The New York Times will be hurting for dollars (more than it already has been) after realizing just how irrelevant it has become. No matter how the outlet tried to warp public opinion through its biased reporting, one-sided coverage, and repeated lies, it was for naught. It may have moved the needle, but it did not help elect Hillary Clinton.
Now, between Clinton's loss and Wikileaks having lifted the veneer off mainstream media's collusion with the Democratic Machine, the Times is scrambling.
In a letter this weekend Times publisher Arthur Sulzberger and Executive Editor Dean Baquet (the man who said he'd unlawfully publish Trump's tax returns if he got a hold of them) issued a half-apology to their readers for "underestimating" Trump and his supporters.
Of course they would not admit to their collective dereliction of duty, but the second-to-last paragraph of the letter is quite revealing. In fact, the Times publisher admits to his outlet's lack of honest reporting standards because he specifically says the Times will now "rededicate" itself to "reporting on America and the world honestly."
The letter reads in full:
When the biggest political story of the year reached a dramatic and unexpected climax late Tuesday night, our newsroom turned on a dime and did what it has done for nearly two years — cover the 2016 election with agility and creativity.
After such an erratic and unpredictable election there are inevitable questions: Did Donald Trump’s sheer unconventionality lead us and other news outlets to underestimate his support among American voters? What forces and strains in America drove this divisive election and outcome? Most important, how will a president who remains a largely enigmatic figure actually govern when he takes office?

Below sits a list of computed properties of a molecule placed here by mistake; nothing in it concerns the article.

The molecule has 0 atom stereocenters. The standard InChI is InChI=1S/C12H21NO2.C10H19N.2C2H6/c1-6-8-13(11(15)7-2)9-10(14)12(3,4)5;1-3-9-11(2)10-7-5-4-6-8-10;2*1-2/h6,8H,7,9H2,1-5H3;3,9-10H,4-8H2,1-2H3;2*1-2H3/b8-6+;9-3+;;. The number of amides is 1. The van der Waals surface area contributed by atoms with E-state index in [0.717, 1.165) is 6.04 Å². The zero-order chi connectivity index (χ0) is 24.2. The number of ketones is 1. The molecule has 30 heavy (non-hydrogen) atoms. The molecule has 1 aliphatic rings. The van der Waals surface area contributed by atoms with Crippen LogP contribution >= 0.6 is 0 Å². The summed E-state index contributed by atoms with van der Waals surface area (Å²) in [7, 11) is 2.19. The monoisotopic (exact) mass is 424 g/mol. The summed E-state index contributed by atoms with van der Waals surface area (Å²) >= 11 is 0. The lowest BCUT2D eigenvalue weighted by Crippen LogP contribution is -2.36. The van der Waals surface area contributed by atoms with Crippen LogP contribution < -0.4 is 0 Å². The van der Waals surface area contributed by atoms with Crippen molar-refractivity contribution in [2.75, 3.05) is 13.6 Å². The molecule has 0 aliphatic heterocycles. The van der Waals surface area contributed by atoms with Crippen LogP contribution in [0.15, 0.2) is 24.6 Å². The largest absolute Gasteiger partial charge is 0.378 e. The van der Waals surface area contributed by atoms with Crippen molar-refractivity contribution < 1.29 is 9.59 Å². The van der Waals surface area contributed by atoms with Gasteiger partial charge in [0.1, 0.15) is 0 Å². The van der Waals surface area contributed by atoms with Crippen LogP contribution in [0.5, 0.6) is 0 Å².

As we reflect on the momentous result, and the months of reporting and polling that preceded it, we aim to rededicate ourselves to the fundamental mission of Times journalism. That is to report America and the world honestly, without fear or favor, striving always to understand and reflect all political perspectives and life experiences in the stories that we bring to you. It is also to hold power to account, impartially and unflinchingly. You can rely on The New York Times to bring the same fairness, the same level of scrutiny, the same independence to our coverage of the new president and his team.
We cannot deliver the independent, original journalism for which we are known without the loyalty of our readers. We want to take this opportunity, on behalf of all Times journalists, to thank you for that loyalty.
Arthur Sulzberger Jr., publisher
Dean Baquet, executive editor
It goes without saying that you don't need to rededicate yourself to something if you already subscribe to it.